As you consider the ways in which others perceive you, you probably acknowledge that they aren't completely right if everything they think is bad.  "Well, they don't know everything about me," we say.  If everything they think is good, then I can assure you, they're still in the dark when it comes to everything about you.  No single person on this earth can accurately perceive everything about another.  Our perspective is and always will be limited regardless of how well we get to know someone. If one church member sees me in a positive light but Bob in the back of the room thinks I'm a snob for never saying "hi" then I can assure you, both members are only seeing part of a whole.  At the end of the day, the only other eyes that matter besides our own are those of God's.  He created each of us to be unique and only He can see everything that's inside of us, both good and bad.  We can reveal what we want others to see and we can hide from them what we don't want them to see.  On the other hand, we can hide nothing from God so doesn't it seem like how He sees us is the most important?

I recently had someone tell me in their own way that I wasn't acting like God because what I was doing wasn't something He would ever tell that person to do.  Well, God would never tell me to act like that, the person said in similar words.  Well, trust me it was a major attack on my walk with Him but at the end of the day I realized that God hadn't called that person to do the things He has asked me to do, so He no doubt hadn't asked that person to do what I was doing - and, for me, what I was doing, or rather not doing was indescribably hard.  People often see only what they want to see, never see what they choose not to see, and always see through a limited perspective.  Often times, they're not even to blame when their perspective is skewed, and it's hard to purposely sit back and let them think the worst of us when it's in our nature to defend ourselves.  On the other hand, it's easy and comforting to hear the perspectives that build us up.  Take each perspective into account and then ask God to show you how He sees you.  In anothers' eyes you may be beautiful and in anothers' eyes ugly-- neither of which is overly important as long as you know how you're seen in God's eyes.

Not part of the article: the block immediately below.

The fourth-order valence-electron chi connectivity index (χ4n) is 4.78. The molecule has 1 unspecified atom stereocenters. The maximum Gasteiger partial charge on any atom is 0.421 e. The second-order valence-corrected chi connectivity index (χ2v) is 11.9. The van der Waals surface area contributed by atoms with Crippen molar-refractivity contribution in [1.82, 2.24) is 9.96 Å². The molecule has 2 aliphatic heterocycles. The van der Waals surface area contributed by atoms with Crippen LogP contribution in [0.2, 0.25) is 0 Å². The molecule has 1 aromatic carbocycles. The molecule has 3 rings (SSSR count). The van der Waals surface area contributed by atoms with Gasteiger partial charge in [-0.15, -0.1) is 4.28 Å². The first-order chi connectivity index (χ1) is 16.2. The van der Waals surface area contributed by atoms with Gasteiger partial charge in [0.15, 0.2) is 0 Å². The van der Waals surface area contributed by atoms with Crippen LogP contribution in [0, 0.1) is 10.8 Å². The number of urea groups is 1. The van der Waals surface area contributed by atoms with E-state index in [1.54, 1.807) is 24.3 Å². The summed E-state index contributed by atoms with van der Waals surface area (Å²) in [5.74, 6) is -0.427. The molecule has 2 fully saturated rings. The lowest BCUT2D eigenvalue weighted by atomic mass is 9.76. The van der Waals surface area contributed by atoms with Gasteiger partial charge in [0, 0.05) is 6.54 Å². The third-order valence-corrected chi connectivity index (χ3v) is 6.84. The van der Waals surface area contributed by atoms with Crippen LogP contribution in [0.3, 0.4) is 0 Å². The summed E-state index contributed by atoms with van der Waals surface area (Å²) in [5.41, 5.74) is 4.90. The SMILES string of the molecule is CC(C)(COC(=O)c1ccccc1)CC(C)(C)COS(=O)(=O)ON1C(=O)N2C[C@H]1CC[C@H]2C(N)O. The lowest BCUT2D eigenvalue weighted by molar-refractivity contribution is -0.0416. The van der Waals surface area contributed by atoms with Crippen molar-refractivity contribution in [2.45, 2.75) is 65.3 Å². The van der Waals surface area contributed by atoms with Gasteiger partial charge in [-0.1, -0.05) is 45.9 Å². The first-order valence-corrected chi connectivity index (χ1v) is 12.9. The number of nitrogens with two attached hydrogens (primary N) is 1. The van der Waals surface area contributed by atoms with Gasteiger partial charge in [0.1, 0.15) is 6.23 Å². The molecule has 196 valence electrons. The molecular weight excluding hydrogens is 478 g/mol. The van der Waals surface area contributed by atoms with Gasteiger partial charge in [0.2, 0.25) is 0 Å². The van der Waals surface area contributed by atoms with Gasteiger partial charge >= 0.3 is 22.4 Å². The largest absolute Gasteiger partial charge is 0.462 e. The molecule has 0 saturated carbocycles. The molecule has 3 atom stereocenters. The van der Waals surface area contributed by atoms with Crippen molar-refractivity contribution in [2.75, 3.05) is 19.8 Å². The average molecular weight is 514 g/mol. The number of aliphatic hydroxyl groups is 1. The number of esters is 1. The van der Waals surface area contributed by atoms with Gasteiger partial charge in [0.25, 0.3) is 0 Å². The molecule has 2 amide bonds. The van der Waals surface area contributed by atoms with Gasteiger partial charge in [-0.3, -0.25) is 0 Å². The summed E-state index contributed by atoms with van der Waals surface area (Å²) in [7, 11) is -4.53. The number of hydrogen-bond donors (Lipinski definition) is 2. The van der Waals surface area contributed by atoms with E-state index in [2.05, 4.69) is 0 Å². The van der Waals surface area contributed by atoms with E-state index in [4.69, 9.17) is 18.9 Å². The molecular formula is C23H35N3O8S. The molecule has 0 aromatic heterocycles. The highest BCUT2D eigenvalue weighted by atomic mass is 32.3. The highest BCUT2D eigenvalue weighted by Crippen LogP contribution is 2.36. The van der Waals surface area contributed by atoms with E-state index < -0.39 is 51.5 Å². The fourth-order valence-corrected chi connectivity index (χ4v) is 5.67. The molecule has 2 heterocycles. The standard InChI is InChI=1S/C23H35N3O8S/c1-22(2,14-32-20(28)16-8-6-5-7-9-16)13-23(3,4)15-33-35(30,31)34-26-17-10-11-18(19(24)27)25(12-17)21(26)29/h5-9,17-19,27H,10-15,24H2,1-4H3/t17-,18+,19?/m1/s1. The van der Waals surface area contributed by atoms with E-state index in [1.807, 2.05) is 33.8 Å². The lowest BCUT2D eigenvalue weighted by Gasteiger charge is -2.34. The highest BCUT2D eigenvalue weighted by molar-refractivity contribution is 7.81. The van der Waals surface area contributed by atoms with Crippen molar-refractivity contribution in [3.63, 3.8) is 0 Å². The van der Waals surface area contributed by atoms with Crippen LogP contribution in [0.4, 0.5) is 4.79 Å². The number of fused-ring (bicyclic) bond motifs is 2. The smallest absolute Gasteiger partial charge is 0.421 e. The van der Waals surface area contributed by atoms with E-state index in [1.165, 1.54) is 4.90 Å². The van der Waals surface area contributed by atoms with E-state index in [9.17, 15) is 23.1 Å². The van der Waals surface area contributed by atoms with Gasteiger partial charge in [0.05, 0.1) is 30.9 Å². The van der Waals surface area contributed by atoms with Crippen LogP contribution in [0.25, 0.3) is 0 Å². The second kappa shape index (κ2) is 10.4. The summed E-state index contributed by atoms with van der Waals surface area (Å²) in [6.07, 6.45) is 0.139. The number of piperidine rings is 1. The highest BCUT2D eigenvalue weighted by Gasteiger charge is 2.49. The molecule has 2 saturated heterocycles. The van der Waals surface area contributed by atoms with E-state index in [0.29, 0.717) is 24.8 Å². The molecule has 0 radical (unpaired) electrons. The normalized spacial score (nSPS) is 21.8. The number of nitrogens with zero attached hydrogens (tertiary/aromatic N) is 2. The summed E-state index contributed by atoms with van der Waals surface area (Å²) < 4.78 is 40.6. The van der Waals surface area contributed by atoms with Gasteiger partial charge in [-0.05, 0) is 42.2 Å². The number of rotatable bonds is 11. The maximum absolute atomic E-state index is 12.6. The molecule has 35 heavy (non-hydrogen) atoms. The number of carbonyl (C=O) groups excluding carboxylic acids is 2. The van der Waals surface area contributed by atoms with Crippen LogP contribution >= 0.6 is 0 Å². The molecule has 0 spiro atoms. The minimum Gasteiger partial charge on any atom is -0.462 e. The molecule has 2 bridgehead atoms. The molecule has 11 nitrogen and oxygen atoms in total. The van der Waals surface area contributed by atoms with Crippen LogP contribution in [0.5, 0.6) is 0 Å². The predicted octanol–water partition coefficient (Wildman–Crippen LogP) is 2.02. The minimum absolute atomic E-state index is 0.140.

Take into account a little of how others see you and a lot of how God sees you. Have a blessed day everyone and know that in God's eyes you are beautiful and loved!



  1. I know what you mean. :) It's weird when someone else see something in us that's positive. It's sad but as human being we always go for the negative. We can never really trust or imagine that someone is thinking good of us.

  2. Whatever you were, or are now, you are certainly a deep thinker! Personally, I just look for the good in others, and comment on that. If you reward good behavior in any living thing, that behavior will become the dominant trait, and eventually the bad stuff that wasn't fed will starve! I overheard that conversation you referred to, and I agree - you are "on fire for Him" - you are seeking, and that is a sure clue that you're ablaze... So, keep seeking Him first, and you'll be just fine!

  3. I totally over think things, but I like how you coined it - "deep thinker." I think I'll go with that one! Thanks, Ray - you're always my favorite encourager :)